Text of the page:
A common species of freshwater or pond snails, the ramshorn snail belongs to the Planorbidae family.
Generally red, orange, or black, they have planispiral shells resembling a flat coil.
The foraging omnivore has a lifespan of 1-3 years and their growth is limited to a maximum of 1 inch.
The aquarists’ community is divided over their opinion about the presence of ramshorn snails in aquariums.
While some consider a certain number of these snails to be an aesthetic and a welcome presence (they can keep your tank clean and are believed to bring good luck), to others they are pests that need to be strictly dealt with.
Despite being a non-aggressive species that can peacefully coexist with almost all other organisms in an aquarium, ramshorn snails are considered a pest because of how fast they reproduce.
In the unfortunate event of an uncontrollable ramshorn infestation, you will have to take steps to get rid of the pesky invaders.
There are many ways to get rid of ramshorn snails in an aquarium. Some of the more common ones ranked according to increasing levels of difficulty are as follows.
Cut Off the Food Source
Even though they breed fast, ramshorn snails can produce babies only by maintaining their eating habits.
That’s why all aquarium enthusiasts will agree that the quickest way to rid your tank of ramshorn snails is to cut off their food source.
Leftover fish food is the snails’ primary source of sustenance. This means you need to feed your fish smaller servings to ensure there is nothing left over for the mollusks.
Ramshorn snails also eat algae, dying plant matter, and organic debris that accumulate at the bottom of an aquarium (under the substrate).
Ways to cut off ramshorn snails’ food sources include:
- Feeding your fish smaller portions to cut down on leftovers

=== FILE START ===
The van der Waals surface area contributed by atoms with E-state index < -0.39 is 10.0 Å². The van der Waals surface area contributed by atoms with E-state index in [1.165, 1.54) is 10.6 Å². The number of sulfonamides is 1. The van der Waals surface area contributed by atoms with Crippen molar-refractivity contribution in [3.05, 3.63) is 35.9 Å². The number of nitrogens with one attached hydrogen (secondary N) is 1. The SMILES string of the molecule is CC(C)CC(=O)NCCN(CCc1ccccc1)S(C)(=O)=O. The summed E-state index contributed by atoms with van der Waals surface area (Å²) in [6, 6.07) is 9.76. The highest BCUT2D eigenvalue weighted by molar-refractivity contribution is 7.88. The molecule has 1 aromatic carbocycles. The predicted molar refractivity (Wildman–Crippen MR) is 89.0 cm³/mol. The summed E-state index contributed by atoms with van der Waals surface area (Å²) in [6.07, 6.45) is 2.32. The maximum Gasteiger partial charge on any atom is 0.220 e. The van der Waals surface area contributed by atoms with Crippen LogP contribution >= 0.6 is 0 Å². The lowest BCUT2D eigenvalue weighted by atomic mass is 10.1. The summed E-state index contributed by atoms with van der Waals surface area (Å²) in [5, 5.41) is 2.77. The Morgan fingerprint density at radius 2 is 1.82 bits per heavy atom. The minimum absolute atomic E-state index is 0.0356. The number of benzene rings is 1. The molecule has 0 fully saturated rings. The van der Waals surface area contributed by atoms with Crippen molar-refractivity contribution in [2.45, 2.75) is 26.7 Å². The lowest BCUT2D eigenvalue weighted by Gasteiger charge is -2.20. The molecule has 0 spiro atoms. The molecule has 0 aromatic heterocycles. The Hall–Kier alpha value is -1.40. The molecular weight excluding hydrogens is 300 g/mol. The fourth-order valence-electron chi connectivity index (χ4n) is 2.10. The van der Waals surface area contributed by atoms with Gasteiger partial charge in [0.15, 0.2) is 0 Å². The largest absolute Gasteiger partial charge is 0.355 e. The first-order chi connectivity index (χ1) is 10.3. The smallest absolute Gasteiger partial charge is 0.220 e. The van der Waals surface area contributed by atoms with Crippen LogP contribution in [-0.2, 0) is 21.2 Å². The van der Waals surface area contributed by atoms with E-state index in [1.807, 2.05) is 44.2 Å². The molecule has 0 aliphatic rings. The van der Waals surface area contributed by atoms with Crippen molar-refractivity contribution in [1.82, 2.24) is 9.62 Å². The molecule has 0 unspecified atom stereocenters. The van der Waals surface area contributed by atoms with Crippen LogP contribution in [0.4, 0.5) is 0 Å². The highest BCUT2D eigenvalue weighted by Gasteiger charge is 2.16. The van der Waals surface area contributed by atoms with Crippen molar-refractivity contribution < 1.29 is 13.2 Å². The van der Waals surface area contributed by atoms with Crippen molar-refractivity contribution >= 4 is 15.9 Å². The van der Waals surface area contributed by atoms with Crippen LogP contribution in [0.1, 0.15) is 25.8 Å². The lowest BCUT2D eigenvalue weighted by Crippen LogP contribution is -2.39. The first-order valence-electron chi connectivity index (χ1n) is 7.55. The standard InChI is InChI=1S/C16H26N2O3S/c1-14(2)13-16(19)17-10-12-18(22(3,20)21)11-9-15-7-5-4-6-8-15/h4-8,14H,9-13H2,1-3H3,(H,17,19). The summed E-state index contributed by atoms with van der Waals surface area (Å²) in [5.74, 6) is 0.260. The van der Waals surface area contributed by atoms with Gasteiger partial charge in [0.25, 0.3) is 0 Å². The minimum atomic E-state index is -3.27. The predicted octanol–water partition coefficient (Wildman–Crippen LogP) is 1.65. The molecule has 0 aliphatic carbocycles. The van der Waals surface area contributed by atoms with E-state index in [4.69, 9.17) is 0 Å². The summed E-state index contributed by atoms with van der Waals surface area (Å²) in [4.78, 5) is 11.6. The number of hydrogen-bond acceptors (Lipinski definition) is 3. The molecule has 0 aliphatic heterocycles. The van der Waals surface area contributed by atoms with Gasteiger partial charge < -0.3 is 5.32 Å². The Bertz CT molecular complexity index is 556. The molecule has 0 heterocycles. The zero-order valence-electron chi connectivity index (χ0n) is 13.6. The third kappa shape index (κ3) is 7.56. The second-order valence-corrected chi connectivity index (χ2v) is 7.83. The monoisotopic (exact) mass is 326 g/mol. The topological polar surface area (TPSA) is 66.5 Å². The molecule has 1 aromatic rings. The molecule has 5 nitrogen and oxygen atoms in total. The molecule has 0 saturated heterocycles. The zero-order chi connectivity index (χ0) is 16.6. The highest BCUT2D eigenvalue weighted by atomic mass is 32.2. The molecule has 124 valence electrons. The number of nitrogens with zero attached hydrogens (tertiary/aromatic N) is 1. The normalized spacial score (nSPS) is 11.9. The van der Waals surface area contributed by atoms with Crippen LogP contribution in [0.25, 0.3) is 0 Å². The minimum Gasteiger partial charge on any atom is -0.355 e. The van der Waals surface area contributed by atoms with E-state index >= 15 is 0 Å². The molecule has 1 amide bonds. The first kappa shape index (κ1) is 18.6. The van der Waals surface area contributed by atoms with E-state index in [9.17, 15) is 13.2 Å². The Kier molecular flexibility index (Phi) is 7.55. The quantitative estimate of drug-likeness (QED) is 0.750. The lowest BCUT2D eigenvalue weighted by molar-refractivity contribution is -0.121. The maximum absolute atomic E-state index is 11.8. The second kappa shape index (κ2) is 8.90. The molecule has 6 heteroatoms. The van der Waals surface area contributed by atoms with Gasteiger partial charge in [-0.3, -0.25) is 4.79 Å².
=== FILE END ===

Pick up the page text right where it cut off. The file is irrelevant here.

- Regularly pruning aquarium plants
- Scrubbing walls to remove algae
- Vacuuming the aquarium bed to remove debris
Additionally, if you starve your fish for a day or two, they’ll be ravenous and eat the mollusks, effectively tackling the snail problem.
The infesting population will be wiped out in a couple of weeks once their sustenance is cut off — the amount of time can vary depending on how many eggs the snails have laid or how bad the infestation is.
Whenever you spot a ramshorn snail in the aquarium, put your hand in and pull it out – just as the heading suggests!
If the snails are small enough, you can even siphon them out using a gravel vacuum whenever you are changing the water in the tank.
If you don’t want to get your hands wet plucking out snails, you can always use a snail catcher to scrape them off the aquarium walls or bottom.
Also, make sure you scrape off all the snail eggs from inside the tank.
Ramshorn snails generally lay eggs in numerous small, brownish clusters on tank walls, aquarium plants, or the substrate. Easily visible to the naked eye, each cluster has about a dozen eggs.
Introduce Snail Traps and Baits to your Aquarium
If the infestation is so severe that manual control won’t help, the next best option to consider is snail traps made using vegetable baits.
An effective trap utilizes vegetables such as:
You can drop a piece of any of these in your aquarium and let it sit overnight. In the morning, you’ll find it covered with feasting crawlers.
Here’s how to set up a ramshorn snail trap using a banana peel bait:
- Peel a banana and keep the skin in a warm place for several hours. Putting it in the sun works best
- Once the peel darkens, place it in your fish tank and turn the light off. The snails come out to feed in the dark
- Leave it in place overnight
- In the morning, you’ll find several snails stuck to the banana peel
- Pick up the peel and throw it away (you can use a pair of tongs)
- Repeat the process till you have annihilated the ramshorn snail population.
Some aquarium owners even use DIY snail traps made using bottles with mouths big enough for snails to crawl through but small enough to keep the fish out.
Predatory Species Introduction
Another way to get rid of a ramshorn infestation is to introduce predatory species to your aquarium.
Several varieties of fish and some kinds of snails, like assassin snails, feed on other snails like ramshorn and trumpet and can manage the population in your tank.